South Sudan recently gained its independence from Sudan. South Sudan is now home to 10-12 million people and is the 193rd member of the United Nations. However, just because South Sudan became independent from Sudan does not mean it does not no longer carry some of the remaining issues.

Nathan Chasse's curator insight, March 25, 2014 1:26 PM

This infographic gives an idea of why South Sudan seceded from the rest of the country. Decades of civil war preceded the secession, and it is clear the cultural differences between the two areas were a contributing factor. South Sudan is a part of the fertile Sahel, with the majority of its people Christian, while Sudan is mostly desert, with the majority of its people Muslims. South Sudan, as a new nation, faces a number of difficulties. Its new government needed to remain stable to focus on nation building, but war has broken out between the government and a rebel faction. South Sudan, should it become stable again, should work to improve the education of its people, as the infographic explains, since the vote to secede needed symbols rather than words due to only 15% of its people being literate.

Jess Deady's curator insight, May 4, 2014 4:05 PM

South Sudan has separated itself two years ago from the rest of Sudan. Its powers have become acknowledged by other countries and its messages to the outside world are ones of peace.

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Op-Ed: Redistricting in Wisconsin

Op-Ed: Redistricting in Wisconsin | Teachers Toolbox | Scoop.it
Shaped like a giant pistol sitting on its butt end, Wisconsin's new 22nd state Senate District is Exhibit A in the case against partisan redistricting.

 

The redistricting process is far from neutral; to be far we should remember that gerrymandering is has happened on all ends of the political spectum.  Which map to you think is the best way to divide these districts?  What is the fairest way to divide them?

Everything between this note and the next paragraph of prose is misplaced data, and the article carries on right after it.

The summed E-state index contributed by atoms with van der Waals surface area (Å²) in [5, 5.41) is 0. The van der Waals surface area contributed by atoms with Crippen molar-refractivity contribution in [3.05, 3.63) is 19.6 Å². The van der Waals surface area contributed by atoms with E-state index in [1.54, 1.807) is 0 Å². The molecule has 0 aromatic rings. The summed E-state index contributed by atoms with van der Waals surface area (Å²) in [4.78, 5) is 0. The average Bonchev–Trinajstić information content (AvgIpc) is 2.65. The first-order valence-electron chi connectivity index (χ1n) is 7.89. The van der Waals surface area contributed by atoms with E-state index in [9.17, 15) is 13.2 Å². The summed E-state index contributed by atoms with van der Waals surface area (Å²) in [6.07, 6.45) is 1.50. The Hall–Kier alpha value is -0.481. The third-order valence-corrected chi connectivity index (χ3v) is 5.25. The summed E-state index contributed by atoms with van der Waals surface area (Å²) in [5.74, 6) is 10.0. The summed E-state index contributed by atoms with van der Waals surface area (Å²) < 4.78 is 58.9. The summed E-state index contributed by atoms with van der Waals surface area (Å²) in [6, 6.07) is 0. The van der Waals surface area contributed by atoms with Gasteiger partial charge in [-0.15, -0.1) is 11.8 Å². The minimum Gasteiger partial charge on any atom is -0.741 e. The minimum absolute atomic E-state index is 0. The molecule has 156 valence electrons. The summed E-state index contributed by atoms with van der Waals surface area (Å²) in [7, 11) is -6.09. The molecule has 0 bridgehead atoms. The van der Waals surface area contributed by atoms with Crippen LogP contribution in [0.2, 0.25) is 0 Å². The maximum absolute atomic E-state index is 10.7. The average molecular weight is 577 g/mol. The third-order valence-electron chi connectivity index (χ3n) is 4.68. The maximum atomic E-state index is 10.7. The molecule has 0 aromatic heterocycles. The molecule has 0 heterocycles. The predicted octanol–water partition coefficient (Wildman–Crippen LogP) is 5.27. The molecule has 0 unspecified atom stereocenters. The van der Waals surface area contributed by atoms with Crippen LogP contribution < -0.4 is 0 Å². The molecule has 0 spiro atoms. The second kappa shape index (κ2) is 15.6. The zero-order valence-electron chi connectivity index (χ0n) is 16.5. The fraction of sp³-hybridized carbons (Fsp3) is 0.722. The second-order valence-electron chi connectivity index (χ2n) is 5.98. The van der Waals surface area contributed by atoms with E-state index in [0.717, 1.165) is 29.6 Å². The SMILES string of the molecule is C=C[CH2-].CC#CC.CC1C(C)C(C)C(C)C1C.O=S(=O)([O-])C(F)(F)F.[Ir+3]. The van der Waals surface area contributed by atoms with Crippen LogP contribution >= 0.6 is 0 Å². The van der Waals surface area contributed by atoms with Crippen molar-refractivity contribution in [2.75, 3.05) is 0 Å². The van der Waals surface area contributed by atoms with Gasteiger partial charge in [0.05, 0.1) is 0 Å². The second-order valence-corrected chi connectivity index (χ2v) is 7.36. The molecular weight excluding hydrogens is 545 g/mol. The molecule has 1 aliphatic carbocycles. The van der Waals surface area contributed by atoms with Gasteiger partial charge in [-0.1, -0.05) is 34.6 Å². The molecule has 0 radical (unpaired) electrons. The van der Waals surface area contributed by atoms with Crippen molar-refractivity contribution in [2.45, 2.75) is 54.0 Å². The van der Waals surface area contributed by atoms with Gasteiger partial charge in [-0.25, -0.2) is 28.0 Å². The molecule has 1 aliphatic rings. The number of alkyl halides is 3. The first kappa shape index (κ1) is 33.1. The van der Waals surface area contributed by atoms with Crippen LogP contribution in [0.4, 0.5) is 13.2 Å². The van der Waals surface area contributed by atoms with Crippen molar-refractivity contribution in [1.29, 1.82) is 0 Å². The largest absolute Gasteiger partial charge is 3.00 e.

Via Seth Dixon
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Seth Dixon's curator insight, July 25, 2013 1:02 PM

The redistricting process is far from neutral; to be fair we should remember that gerrymandering is has happened on all ends of the political spectum.  Which map to you think is the best way to divide these districts?  What is the fairest way to divide them?

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Redistricting Results

Redistricting Results | Teachers Toolbox | Scoop.it

While this cartoon is flippant, the attached Washington Post article is not.  In the culumative congressional voting, Democrats have more votes but won fewer seats than the Republicans.  Many are starting to question the redistricting process after the 2010 census. 

  

Tags: gerrymandering, political, mapping, census.


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Freedom of the Press

Freedom of the Press | Teachers Toolbox | Scoop.it

"Freedom House has been at the forefront in monitoring threats to media independence since 1980. A free press plays a key role in sustaining and monitoring a healthy democracy, as well as in contributing to greater accountability, good government, and economic development. Most importantly, restrictions on media are often an early indicator that governments intend to assault other democratic institutions." 

 

This interactive map shows some intriguing spatial patterns about the freedom of press internationally.  What other patterns to you see in matching up with the most free presses in the world (in green)?  How does a free (or not free press) influence the cultural and political values of a country? 


Via Seth Dixon